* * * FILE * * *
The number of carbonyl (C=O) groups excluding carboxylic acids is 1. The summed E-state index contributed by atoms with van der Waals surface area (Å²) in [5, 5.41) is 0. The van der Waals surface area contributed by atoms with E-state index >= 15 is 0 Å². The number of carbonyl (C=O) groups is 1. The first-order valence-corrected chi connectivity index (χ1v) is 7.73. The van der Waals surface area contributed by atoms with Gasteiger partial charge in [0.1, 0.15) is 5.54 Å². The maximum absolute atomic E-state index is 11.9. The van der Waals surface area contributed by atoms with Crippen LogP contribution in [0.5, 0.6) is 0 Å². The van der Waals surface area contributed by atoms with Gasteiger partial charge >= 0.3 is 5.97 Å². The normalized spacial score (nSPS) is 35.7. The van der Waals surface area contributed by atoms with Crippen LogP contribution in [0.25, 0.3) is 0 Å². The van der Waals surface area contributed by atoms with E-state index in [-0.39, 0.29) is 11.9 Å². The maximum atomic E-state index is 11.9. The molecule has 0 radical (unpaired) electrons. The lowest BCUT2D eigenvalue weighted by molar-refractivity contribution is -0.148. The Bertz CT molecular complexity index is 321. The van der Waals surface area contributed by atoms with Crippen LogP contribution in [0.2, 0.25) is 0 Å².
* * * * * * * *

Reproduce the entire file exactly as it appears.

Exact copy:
The number of carbonyl (C=O) groups excluding carboxylic acids is 1. The summed E-state index contributed by atoms with van der Waals surface area (Å²) in [5, 5.41) is 0. The van der Waals surface area contributed by atoms with E-state index >= 15 is 0 Å². The number of carbonyl (C=O) groups is 1. The first-order valence-corrected chi connectivity index (χ1v) is 7.73. The van der Waals surface area contributed by atoms with Gasteiger partial charge in [0.1, 0.15) is 5.54 Å². The maximum absolute atomic E-state index is 11.9. The van der Waals surface area contributed by atoms with Crippen LogP contribution in [0.5, 0.6) is 0 Å². The van der Waals surface area contributed by atoms with Gasteiger partial charge >= 0.3 is 5.97 Å². The normalized spacial score (nSPS) is 35.7. The van der Waals surface area contributed by atoms with Crippen LogP contribution in [0.25, 0.3) is 0 Å². The van der Waals surface area contributed by atoms with E-state index in [-0.39, 0.29) is 11.9 Å². The maximum atomic E-state index is 11.9. The molecule has 0 radical (unpaired) electrons. The lowest BCUT2D eigenvalue weighted by molar-refractivity contribution is -0.148. The Bertz CT molecular complexity index is 321. The van der Waals surface area contributed by atoms with Crippen LogP contribution in [0.2, 0.25) is 0 Å².